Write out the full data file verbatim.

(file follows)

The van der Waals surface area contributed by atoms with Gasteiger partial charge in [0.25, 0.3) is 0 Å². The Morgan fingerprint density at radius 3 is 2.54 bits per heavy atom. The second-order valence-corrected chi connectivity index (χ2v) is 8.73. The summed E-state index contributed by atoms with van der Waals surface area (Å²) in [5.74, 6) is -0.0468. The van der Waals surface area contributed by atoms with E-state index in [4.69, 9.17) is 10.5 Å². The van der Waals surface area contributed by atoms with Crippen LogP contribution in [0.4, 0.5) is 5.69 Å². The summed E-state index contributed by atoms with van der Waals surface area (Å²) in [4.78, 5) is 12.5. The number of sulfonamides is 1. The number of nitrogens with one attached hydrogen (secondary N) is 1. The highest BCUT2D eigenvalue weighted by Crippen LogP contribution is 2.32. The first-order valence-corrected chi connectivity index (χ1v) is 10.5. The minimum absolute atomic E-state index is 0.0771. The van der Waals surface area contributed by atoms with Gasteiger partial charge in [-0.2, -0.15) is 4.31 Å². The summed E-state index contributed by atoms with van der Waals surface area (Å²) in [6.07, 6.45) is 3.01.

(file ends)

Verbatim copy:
The van der Waals surface area contributed by atoms with Gasteiger partial charge in [0.25, 0.3) is 0 Å². The Morgan fingerprint density at radius 3 is 2.54 bits per heavy atom. The second-order valence-corrected chi connectivity index (χ2v) is 8.73. The summed E-state index contributed by atoms with van der Waals surface area (Å²) in [5.74, 6) is -0.0468. The van der Waals surface area contributed by atoms with E-state index in [4.69, 9.17) is 10.5 Å². The van der Waals surface area contributed by atoms with Crippen LogP contribution in [0.4, 0.5) is 5.69 Å². The summed E-state index contributed by atoms with van der Waals surface area (Å²) in [4.78, 5) is 12.5. The number of sulfonamides is 1. The number of nitrogens with one attached hydrogen (secondary N) is 1. The highest BCUT2D eigenvalue weighted by Crippen LogP contribution is 2.32. The first-order valence-corrected chi connectivity index (χ1v) is 10.5. The minimum absolute atomic E-state index is 0.0771. The van der Waals surface area contributed by atoms with Gasteiger partial charge in [-0.2, -0.15) is 4.31 Å². The summed E-state index contributed by atoms with van der Waals surface area (Å²) in [6.07, 6.45) is 3.01.